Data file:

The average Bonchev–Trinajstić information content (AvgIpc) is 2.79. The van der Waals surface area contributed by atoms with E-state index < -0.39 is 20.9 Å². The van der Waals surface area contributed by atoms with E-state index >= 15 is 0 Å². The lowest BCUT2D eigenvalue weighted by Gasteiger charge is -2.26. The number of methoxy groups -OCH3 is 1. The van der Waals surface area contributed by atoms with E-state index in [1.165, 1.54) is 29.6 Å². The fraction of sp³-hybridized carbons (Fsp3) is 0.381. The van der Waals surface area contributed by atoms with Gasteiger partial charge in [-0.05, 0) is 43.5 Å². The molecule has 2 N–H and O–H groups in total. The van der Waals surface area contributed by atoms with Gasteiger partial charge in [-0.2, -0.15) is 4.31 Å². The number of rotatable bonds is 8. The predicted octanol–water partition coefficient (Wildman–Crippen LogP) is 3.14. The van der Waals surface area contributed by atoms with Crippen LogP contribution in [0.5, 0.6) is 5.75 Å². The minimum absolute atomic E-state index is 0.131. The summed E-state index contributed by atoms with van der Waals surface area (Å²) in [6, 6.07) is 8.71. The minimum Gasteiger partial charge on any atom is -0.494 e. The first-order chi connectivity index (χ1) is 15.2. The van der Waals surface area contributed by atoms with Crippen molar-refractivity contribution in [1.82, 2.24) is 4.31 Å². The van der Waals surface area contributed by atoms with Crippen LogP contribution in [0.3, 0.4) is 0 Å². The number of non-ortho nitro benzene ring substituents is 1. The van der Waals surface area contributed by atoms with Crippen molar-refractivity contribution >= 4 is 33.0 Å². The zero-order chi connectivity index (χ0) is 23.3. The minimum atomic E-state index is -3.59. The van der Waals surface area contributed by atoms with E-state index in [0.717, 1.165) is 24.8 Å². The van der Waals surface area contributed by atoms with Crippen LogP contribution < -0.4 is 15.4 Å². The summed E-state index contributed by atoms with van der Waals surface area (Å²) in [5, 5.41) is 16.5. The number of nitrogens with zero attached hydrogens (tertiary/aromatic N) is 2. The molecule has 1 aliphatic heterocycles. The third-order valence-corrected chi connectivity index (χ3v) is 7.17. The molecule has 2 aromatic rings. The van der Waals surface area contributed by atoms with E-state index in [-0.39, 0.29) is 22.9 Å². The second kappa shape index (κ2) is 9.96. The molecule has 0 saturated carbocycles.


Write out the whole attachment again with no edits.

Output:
The average Bonchev–Trinajstić information content (AvgIpc) is 2.79. The van der Waals surface area contributed by atoms with E-state index < -0.39 is 20.9 Å². The van der Waals surface area contributed by atoms with E-state index >= 15 is 0 Å². The lowest BCUT2D eigenvalue weighted by Gasteiger charge is -2.26. The number of methoxy groups -OCH3 is 1. The van der Waals surface area contributed by atoms with E-state index in [1.165, 1.54) is 29.6 Å². The fraction of sp³-hybridized carbons (Fsp3) is 0.381. The van der Waals surface area contributed by atoms with Gasteiger partial charge in [-0.05, 0) is 43.5 Å². The molecule has 2 N–H and O–H groups in total. The van der Waals surface area contributed by atoms with Gasteiger partial charge in [-0.2, -0.15) is 4.31 Å². The number of rotatable bonds is 8. The predicted octanol–water partition coefficient (Wildman–Crippen LogP) is 3.14. The van der Waals surface area contributed by atoms with Crippen LogP contribution in [0.5, 0.6) is 5.75 Å². The minimum absolute atomic E-state index is 0.131. The summed E-state index contributed by atoms with van der Waals surface area (Å²) in [6, 6.07) is 8.71. The minimum Gasteiger partial charge on any atom is -0.494 e. The first-order chi connectivity index (χ1) is 15.2. The van der Waals surface area contributed by atoms with Crippen molar-refractivity contribution in [1.82, 2.24) is 4.31 Å². The van der Waals surface area contributed by atoms with Crippen LogP contribution in [0.3, 0.4) is 0 Å². The number of non-ortho nitro benzene ring substituents is 1. The van der Waals surface area contributed by atoms with Crippen molar-refractivity contribution >= 4 is 33.0 Å². The zero-order chi connectivity index (χ0) is 23.3. The minimum atomic E-state index is -3.59. The van der Waals surface area contributed by atoms with E-state index in [0.717, 1.165) is 24.8 Å². The van der Waals surface area contributed by atoms with Crippen LogP contribution < -0.4 is 15.4 Å². The summed E-state index contributed by atoms with van der Waals surface area (Å²) in [5, 5.41) is 16.5. The number of nitrogens with zero attached hydrogens (tertiary/aromatic N) is 2. The molecule has 1 aliphatic heterocycles. The third-order valence-corrected chi connectivity index (χ3v) is 7.17. The molecule has 2 aromatic rings. The van der Waals surface area contributed by atoms with E-state index in [-0.39, 0.29) is 22.9 Å². The second kappa shape index (κ2) is 9.96. The molecule has 0 saturated carbocycles.